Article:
5 Important Questions to Ask Your Adult Siblings

A lot has changed since you bickered in the back seat. Update your relationship with these conversation starters.

1

What can I do to help us grow closer?

woman-door-siblings-adults
Photo by Jasu Hu

“The beauty of having siblings is that they teach us to deal with conflict. We’ve been vying for our parents’ attention since we were born! There can be tensions or disappointments that create distance, and sometimes someone must take the first step in renewing and enriching an old bond. ‘What can I do to help us grow closer?’ is a profound question, but it doesn’t have to carry the weight of an international summit. There are so many possible answers, from ‘I think we’re close enough’ to ‘You might help more with Mom’ to ‘You should apologize for hitting me when I was a kid.’ If you feel resistance, then just shut up for a while and try again later. It’s still an expression of love—an opening of a door.”

—Jane Isay is the author of Unconditional Love: A Guide to Navigating the Joys and Challenges of Being a Grandparent Today. She lives in New York City.

2

What’s the long-term plan for Mom and Dad?

“We all go through transitions in life, and at a certain point, it becomes natural to discuss how you and your siblings might support your parents as they age. The ability to help pay for that support may differ; one of you might work for a nonprofit, for example, while another is an executive. When the conversation is triggered by an event—say, Mom falls and breaks her hip—it can quickly become emotional. It’s far better to be proactive and have a discussion when everyone is still healthy. You should ask, ‘What do we know about Mom and Dad’s financial circumstances, and what responsibilities might we have to bear, as a group, to support them as they age?’”

—Jim Sandager, a certified financial planner, is senior vice president at the Wealth Enhancement Group. He lives in West Des Moines, Iowa.

3

What do our family heirlooms mean to you?

“My brother and I are both in the antiques business, but when it comes to our own family’s estate, we think about it the way most people do: We prefer not to think about it! Dealing with heirlooms can be a charged situation. If your parents are downsizing or you’re dividing an estate, have everything appraised before anyone walks away with anything. Everyone is different: One sibling’s connection to a teddy bear might be worth far more to her than a $1,000 candelabra—but what if that candelabra is worth $5,000? Or $50,000? Having the facts about how much something is worth can help lower the risk of bad blood later.”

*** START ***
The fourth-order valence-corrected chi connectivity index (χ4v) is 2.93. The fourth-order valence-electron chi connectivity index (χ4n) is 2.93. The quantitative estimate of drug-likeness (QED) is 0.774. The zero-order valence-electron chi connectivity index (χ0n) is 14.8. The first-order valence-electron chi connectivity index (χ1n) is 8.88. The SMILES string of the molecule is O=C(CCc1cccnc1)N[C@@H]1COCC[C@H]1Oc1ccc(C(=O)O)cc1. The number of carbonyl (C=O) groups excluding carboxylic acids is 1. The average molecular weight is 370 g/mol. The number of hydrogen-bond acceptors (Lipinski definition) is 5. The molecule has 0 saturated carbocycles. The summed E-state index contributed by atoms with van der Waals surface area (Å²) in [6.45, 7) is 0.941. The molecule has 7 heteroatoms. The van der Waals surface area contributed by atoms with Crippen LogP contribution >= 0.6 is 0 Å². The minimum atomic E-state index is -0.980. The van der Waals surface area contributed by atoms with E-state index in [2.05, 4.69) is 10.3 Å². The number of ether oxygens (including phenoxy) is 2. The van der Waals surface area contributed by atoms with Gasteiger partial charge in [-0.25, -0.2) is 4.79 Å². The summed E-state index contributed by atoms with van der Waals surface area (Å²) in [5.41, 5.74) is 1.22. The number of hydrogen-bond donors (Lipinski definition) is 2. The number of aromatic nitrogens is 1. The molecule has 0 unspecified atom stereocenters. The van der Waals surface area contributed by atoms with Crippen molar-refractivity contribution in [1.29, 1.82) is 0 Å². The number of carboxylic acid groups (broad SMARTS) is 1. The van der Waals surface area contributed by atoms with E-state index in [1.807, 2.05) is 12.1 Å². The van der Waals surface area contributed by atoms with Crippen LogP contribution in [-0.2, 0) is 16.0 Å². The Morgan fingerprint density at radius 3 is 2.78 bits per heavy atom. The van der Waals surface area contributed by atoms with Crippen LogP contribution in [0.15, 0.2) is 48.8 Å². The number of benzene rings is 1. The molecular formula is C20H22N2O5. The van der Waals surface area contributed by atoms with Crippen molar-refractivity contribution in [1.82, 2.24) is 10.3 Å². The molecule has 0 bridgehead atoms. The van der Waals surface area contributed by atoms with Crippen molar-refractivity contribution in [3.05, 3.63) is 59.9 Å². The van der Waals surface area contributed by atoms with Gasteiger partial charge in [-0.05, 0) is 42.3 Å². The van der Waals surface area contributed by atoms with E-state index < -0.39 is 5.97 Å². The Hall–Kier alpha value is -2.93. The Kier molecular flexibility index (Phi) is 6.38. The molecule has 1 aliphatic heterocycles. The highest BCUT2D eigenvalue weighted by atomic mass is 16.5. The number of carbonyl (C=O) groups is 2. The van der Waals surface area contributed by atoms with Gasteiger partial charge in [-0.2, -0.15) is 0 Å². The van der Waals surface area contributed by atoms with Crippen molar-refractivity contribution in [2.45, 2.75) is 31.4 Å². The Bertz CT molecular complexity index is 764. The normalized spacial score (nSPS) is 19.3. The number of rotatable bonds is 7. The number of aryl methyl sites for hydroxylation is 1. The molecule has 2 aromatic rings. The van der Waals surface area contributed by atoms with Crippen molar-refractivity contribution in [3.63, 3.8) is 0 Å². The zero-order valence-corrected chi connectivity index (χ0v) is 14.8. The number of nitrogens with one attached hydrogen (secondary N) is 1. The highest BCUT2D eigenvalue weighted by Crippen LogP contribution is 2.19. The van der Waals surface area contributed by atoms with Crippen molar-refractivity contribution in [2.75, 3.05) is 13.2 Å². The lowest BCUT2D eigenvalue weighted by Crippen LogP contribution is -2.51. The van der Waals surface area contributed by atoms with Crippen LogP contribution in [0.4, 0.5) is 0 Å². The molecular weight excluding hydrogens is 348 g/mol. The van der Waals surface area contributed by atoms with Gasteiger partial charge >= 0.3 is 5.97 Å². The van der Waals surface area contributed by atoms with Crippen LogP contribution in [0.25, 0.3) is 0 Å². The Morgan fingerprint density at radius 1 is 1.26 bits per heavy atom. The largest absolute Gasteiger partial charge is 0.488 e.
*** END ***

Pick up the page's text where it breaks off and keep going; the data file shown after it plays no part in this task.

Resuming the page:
—Nicholas D. Lowry is president of Swann Auction Galleries in New York City and a regular appraiser on PBS’s Antiques Roadshow.



4

How can I best include your partner in family meals?

“As brothers and sisters grow up, their significant others become an important part of the sibling relationship. If you take the time to learn about them, they can help strengthen your bond. For me, that has meant asking my brother Eli what his wife Stephanie’s favorite meal is and making sure I try to bring it to the table whenever we’re together. Stephanie is Filipina, and her mother is an incredible cook. Chicken adobo, a classic dish from the Philippines, often figures into our family meals now; when my brother and I were working on the Project Foodie app, a video of that recipe became a big part of it.”

—Daniel Holzman is chef and co-owner of The Meatball Shop. He lives in New York City.

5

What do you wish I knew about you now?

“Intense yet not frequently discussed, sibling relationships can be ignored for long stretches of time, but eventually we need to deal with each other again. Our impressions of one another can get frozen in time: What we know about our siblings—or what they know about us—could now be woefully outdated or just plain wrong. Wouldn’t it be wonderful to give your sibling the opening to say, ‘Here’s what I’d like you to understand about me’ ? Don’t interrupt. It’s very loving to just sit back and absorb the answer.”

—Kelly Corrigan is the author of Tell Me More: Stories About The 12 Hardest Things I’m Learning To Say. She lives outside Oakland, California.